Services provisions in regional trade agreements: Stumbling blocks or building blocks for multilateral liberalization?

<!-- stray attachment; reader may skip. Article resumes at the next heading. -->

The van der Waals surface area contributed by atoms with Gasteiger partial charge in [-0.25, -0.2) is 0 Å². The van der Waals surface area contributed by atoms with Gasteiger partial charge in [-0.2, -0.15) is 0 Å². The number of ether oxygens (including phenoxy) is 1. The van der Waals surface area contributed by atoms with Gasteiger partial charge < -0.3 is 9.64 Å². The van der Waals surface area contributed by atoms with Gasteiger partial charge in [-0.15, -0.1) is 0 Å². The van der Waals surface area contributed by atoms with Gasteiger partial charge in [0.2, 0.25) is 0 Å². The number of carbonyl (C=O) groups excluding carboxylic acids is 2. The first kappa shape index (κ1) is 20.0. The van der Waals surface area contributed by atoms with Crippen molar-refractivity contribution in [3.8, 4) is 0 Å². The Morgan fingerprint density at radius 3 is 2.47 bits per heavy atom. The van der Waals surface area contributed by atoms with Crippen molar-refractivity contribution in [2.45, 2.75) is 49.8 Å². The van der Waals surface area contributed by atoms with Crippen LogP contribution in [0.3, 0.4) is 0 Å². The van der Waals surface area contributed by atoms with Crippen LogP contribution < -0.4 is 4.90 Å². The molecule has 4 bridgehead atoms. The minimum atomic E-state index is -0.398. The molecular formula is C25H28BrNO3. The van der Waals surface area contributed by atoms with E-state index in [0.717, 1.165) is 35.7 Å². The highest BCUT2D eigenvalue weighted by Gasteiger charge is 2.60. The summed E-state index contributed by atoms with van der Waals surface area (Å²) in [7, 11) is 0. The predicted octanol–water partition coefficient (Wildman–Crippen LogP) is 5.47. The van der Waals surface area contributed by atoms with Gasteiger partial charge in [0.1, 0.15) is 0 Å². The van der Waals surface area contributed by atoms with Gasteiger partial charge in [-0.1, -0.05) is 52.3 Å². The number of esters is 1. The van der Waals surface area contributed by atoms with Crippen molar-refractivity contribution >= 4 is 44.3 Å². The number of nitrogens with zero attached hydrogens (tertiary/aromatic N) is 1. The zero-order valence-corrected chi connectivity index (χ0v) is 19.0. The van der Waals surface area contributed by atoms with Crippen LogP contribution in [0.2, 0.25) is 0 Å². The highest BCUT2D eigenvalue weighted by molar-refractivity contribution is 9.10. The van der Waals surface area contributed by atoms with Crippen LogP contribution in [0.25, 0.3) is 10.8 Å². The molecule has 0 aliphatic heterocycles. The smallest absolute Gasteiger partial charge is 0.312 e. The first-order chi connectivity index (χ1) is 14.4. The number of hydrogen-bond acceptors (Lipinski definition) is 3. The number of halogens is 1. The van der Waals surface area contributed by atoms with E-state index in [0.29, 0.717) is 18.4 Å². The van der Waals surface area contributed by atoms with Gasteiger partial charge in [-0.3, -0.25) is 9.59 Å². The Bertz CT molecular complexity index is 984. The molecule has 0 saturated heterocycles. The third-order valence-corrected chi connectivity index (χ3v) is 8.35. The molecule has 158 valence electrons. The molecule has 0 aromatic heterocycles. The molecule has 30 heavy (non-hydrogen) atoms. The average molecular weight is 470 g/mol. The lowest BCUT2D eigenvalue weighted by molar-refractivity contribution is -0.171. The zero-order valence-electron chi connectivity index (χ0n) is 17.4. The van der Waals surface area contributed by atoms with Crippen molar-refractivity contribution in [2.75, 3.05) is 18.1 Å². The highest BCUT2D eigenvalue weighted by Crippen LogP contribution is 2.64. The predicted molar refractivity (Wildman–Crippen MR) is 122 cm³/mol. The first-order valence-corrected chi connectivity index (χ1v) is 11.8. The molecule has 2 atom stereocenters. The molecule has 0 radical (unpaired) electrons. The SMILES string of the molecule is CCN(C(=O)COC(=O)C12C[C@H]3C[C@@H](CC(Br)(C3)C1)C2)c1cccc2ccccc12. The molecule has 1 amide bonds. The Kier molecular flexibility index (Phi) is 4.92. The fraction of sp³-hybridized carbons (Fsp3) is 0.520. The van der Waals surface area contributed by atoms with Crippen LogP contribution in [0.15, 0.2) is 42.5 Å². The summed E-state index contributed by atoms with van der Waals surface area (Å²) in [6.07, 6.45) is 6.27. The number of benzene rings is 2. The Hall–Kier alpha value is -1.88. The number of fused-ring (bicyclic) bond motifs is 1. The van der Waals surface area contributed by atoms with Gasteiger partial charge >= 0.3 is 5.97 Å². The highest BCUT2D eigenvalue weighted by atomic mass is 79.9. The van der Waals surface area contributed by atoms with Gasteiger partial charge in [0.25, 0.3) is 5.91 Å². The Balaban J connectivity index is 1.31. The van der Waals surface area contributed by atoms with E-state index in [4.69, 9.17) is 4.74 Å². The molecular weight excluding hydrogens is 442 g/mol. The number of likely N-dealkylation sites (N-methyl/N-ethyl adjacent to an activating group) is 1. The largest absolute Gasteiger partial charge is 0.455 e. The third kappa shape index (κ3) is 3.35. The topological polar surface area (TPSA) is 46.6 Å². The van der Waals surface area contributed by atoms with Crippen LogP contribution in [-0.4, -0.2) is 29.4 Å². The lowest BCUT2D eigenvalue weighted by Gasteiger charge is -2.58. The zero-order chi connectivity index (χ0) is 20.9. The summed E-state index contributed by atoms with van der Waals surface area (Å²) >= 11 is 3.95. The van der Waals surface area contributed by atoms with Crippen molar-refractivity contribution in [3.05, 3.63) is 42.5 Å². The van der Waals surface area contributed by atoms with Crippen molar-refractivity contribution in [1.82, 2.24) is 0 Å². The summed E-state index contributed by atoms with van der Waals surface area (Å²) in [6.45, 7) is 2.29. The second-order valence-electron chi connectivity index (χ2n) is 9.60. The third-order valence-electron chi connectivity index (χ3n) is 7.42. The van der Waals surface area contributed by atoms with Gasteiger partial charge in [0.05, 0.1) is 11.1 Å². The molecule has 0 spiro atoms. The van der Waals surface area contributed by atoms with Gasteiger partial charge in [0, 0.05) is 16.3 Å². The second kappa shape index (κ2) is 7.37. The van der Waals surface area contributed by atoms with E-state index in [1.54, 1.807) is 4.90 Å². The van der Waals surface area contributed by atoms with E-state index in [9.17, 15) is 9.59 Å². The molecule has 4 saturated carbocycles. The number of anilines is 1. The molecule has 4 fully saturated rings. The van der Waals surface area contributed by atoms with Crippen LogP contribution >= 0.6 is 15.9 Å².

A remarkable feature of the recent wave of regional trade agreements (RTAs) is the inclusion of a trade in services component in many agreements. At the end of 2006, the WTO counted fifty-four such service accords, of which only five predate the conclusion of the Uruguay Round.2 The rising interest in service trade agreements reflects a number of developments. First, as tariffs have come down, policymakers have turned their attention to other barriers restricting international commerce. Second, the growth of world trade in goods and the emergence of international production networks have highlighted the importance of an efficient services infrastructure – whether in telecommunications, finance, logistics or legal advice. Market openings in services offer the prospect of performance improvements in services, and allow goods producers to draw on multinational service networks in organizing their business.

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